Lines For The Fortune Cookies by Frank O’Hara
I think you’re wonderful and so does everyone else.
Just as Jackie Kennedy has a baby boy, so will you–even bigger.
You will meet a tall beautiful blonde stranger, and you will not say hello.
You will take a long trip and you will be very happy, though alone.
You will marry the first person who tells you your eyes are like scrambled eggs.
In the beginning there was YOU–there will always be YOU, I guess.
You will write a great play and it will run for three performances.
Please phone The Village Voice immediately: they want to interview you.
Roger L. Stevens and Kermit Bloomgarden have their eyes on you.
Relax a little; one of your most celebrated nervous tics will be your undoing.
Your first volume of poetry will be published as soon as you finish it.
You may be a hit uptown, but downtown you’re legendary!
Your walk has a musical quality which will bring you fame and fortune.
You will eat cake.
Who do you think you are, anyway? Jo Van Fleet?
You think your life is like Pirandello, but it’s really like O’Neill.
A few dance lessons with James Waring and who knows? Maybe something will happen.
That’s not a run in your stocking, it’s a hand on your leg.
I realize you’ve lived in France, but that doesn’t mean you know EVERYTHING!
You should wear white more often–it becomes you.
The next person to speak to you will have a very intriquing proposal to make.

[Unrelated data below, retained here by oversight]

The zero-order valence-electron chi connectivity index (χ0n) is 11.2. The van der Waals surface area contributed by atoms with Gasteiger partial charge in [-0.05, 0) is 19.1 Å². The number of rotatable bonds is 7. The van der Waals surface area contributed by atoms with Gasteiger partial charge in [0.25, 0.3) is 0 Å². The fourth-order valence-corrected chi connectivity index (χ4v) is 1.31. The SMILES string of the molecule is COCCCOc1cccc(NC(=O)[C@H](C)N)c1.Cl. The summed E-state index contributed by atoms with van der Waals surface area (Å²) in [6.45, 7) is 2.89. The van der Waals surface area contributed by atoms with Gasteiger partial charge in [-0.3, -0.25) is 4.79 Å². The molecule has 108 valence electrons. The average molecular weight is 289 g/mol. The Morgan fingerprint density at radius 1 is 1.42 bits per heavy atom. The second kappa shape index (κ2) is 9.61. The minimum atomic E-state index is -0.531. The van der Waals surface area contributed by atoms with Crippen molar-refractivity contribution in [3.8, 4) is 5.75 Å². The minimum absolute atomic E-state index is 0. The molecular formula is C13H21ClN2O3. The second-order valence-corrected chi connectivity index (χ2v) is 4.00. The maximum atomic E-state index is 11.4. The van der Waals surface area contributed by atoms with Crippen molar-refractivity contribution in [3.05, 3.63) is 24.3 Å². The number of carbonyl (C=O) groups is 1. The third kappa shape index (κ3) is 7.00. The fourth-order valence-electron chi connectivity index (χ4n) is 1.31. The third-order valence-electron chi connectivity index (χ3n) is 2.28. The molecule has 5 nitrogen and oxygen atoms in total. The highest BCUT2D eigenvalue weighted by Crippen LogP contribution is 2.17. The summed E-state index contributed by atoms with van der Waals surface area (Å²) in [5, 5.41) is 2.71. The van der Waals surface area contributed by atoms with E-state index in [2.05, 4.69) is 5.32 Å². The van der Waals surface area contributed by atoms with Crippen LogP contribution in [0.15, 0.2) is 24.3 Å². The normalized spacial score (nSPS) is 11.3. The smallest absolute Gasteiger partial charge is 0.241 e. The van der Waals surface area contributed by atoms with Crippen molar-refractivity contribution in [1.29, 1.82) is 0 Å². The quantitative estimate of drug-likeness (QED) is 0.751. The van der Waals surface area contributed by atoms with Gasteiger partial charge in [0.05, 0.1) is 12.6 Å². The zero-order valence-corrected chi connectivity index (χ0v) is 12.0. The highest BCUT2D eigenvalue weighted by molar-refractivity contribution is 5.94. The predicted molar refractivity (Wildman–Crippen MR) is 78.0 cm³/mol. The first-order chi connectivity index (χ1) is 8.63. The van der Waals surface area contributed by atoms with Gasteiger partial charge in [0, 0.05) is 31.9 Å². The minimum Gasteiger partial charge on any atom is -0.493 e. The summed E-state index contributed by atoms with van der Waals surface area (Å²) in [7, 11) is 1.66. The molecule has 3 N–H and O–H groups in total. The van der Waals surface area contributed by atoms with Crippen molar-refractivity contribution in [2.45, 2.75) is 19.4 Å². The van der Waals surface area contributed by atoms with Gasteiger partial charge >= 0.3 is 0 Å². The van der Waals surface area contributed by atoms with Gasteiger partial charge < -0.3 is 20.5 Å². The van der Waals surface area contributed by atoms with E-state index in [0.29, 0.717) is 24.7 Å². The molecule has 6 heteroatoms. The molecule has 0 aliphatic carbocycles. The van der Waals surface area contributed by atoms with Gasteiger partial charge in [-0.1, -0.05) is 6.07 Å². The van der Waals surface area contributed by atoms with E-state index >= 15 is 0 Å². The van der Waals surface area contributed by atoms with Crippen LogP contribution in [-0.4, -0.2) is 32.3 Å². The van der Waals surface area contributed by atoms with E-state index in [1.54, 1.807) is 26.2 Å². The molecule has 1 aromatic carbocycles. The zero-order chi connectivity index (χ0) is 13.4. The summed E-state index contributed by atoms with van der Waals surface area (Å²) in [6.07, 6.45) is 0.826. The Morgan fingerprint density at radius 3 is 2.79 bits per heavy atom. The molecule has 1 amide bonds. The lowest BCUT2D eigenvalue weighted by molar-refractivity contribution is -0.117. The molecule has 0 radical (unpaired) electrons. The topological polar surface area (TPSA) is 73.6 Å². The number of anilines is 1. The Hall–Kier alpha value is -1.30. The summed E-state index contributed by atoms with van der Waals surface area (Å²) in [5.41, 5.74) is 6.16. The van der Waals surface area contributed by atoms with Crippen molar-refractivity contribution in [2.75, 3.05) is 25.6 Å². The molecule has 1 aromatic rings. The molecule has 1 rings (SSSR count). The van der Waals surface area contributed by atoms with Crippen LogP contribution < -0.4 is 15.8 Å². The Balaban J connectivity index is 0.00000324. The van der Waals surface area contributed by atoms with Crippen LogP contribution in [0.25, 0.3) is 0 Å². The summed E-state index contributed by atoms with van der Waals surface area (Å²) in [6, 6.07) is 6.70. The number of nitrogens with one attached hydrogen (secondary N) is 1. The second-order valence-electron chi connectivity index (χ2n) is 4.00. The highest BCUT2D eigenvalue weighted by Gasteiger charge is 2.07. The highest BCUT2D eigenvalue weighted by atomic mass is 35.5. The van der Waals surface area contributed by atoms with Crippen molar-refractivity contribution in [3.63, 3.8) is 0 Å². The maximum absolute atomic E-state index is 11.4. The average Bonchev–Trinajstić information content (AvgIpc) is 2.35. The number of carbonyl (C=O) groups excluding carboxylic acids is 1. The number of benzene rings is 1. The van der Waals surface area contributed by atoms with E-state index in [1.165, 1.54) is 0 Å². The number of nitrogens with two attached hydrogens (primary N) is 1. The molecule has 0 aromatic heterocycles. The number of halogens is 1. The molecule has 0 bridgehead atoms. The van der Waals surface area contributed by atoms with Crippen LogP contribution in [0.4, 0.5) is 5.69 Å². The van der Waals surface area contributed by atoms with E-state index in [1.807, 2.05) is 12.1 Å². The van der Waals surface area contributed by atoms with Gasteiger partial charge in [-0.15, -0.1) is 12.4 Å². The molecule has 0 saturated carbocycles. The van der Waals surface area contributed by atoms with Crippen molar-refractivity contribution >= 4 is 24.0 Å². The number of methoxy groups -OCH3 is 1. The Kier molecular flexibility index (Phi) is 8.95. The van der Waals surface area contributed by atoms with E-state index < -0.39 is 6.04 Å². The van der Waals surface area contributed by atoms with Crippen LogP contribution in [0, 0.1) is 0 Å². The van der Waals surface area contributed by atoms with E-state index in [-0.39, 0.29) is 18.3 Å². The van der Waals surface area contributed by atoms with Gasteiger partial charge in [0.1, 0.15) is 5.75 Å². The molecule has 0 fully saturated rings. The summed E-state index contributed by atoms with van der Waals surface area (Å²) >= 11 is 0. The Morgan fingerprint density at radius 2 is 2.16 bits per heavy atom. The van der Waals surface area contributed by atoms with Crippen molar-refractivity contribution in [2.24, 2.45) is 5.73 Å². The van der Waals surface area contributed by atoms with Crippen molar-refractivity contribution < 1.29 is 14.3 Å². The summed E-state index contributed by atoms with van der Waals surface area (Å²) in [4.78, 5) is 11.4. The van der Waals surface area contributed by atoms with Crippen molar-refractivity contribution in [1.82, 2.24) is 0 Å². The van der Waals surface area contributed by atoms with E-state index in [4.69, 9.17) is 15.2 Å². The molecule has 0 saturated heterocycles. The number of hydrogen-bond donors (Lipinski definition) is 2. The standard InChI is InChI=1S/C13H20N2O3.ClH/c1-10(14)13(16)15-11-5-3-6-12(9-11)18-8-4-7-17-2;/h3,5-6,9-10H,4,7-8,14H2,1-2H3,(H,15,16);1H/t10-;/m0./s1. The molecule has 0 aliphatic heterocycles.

A lot of people in this room wish they were you.
Have you been to Mike Goldberg’s show? Al Leslie’s? Lee Krasner’s?
At times, your disinterestedness may seem insincere, to strangers.
Now that the election’s over, what are you going to do with yourself?
You are a prisoner in a croissant factory and you love it.
You eat meat. Why do you eat meat?
Beyond the horizon there is a vale of gloom.
You too could be Premier of France, if only … if only…
Frank O’Hara is one of my favorite poets because even though his poems are older (O’Hara was born in 1926 and died in 1966) they are all still just as timely and relevant today as when they were written. I love O’Hara’s breezy style that makes the writing seem to effortless.
This poem, like much of O’Hara’s work, is quirky and offbeat. It’s modern and it’s New York. It could be about anyone which makes it about everyone.
This is one of my favorite poems because I love fortune cookies (who doesn’t?) and because he takes that simple, classic form and turns it upside down. The simplicity is deceptive as the poem takes one liners, aphorisms, and strings them together to create a larger meaning.